Intel's My WiFi makes my Internet yours

New wireless technology from Intel called My WiFi, available to Centrino 2-based laptops, makes the computer's wireless adapter work concurrently as an adapter and a wireless router.

Intel's WiFi PAN management interface at the CES 2009 demo. Dong Ngo/CBS Interactive

I love my hotel room in Las Vegas. Great view! Very fast Internet access. However, the hotel controls and charges for access to the Internet by IP address. This means I have to keep my iPhone from getting connected unless I want to pay for another connection plan, in addition to the one used for my laptop.

This, however, is going to change next CES thanks to a new Wi-Fi technology that Intel announced this year.

It's called My WiFi and it is a wireless driver and software update to Intel's Centrino 2 processor-based laptops. This software allows the computer's built-in wireless networking chip to create a separate Wi-Fi personal Area Network (PAN). This network allows up to eight other Wi-Fi Certified wireless clients to connect to it, while the computer is still connected to a separate access point, the way any computer with built-in wireless networking does now.

This dual-interface is possible thanks to Intel's 5100 Wi-Fi and Intel's 5300 Wi-Fi Link adapters that can manage both Wireless LAN and Wi-Fi PAN connections at the same time.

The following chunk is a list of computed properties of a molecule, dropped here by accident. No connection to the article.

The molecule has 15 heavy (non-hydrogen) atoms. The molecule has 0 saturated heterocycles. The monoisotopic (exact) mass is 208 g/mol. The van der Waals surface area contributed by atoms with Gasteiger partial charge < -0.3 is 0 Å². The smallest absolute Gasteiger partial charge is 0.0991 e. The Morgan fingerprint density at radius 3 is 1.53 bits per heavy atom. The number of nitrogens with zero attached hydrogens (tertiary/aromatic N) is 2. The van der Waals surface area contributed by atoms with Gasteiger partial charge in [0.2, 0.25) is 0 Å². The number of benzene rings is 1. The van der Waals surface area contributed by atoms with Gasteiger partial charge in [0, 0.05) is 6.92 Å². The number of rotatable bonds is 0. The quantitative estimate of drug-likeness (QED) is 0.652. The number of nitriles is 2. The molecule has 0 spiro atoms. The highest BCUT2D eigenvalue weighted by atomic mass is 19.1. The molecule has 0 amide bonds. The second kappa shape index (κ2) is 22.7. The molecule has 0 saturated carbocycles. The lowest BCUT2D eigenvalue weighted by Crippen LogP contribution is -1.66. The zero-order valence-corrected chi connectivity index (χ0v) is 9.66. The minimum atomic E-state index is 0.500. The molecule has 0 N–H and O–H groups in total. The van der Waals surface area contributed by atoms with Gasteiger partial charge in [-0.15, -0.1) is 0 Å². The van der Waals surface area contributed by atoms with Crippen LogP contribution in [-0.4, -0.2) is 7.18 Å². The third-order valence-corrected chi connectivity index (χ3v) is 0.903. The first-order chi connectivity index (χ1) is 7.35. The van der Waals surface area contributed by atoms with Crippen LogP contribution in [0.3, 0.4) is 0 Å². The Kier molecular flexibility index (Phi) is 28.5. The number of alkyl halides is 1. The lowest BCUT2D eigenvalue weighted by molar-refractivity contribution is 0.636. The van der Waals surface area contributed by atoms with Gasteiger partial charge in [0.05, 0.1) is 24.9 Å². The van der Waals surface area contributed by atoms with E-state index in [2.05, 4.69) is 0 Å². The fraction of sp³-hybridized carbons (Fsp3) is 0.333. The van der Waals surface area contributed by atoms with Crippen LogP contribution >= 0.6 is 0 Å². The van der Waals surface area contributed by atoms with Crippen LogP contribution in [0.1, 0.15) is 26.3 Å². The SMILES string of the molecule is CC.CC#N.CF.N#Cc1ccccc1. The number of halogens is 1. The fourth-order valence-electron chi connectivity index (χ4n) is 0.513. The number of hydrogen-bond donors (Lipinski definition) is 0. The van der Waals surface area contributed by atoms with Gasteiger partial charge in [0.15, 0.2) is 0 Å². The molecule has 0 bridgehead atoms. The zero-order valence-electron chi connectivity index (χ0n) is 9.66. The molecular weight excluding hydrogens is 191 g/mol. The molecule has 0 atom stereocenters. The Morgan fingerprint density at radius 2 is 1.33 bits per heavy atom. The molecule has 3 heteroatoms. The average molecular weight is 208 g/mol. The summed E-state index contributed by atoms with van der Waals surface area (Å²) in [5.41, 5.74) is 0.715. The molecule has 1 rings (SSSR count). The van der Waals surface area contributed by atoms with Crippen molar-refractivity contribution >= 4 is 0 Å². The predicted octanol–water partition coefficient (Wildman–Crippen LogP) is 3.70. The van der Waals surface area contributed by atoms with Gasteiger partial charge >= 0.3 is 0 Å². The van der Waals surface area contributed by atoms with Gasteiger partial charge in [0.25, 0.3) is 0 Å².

The PAN has its own HDCP server and supports Windows' Internet Connection Sharing, meaning that if my laptop is connected to the Internet through the hotel's service, it can share that connection wirelessly with eight other Wi-Fi clients without the knowledge of the hotel.

Sharing the Internet (whether you want to be sneaky as in my above example or not) is, of course, not the only offering of My WiFi. The technology enables users to simultaneously connect their laptops to multiple other peripheral devices, such as printers, photo frames, and cameras without a need for an access point or a wireless router.

Current Wi-Fi laptops can also do this by putting the wireless adapter in ad-hoc mode, but that is very limited. An ad-hoc connection allows a laptop to connect to one wireless device at a time and no access to an access point or wireless router at the same time.

Intel's My WiFi technology supports multiple types of security protocols, including WEP, WPA, and WPA2. It also supports Wi-Fi Protected Setup, a technology that lets you add wireless clients to a network quickly without having to manually entering the encryption key.

The deployment of My WiFi depends on vendors, but you can expect to find this as a free update to any laptop computer that run Intel's Centrino 2 processor by the second quarter of this year.

In the meantime, you can also do this a little less conveniently with an add-in travel router such as the Windy31 .

About the author

CNET editor Dong Ngo has been involved with technology since 2000, starting with testing gadgets and writing code for CNET Labs' benchmarks. He now manages CNET San Francisco Labs, reviews networking and storage products, and also writes about other topics from online security to new gadgets and how technology impacts the life of people around the world.

 

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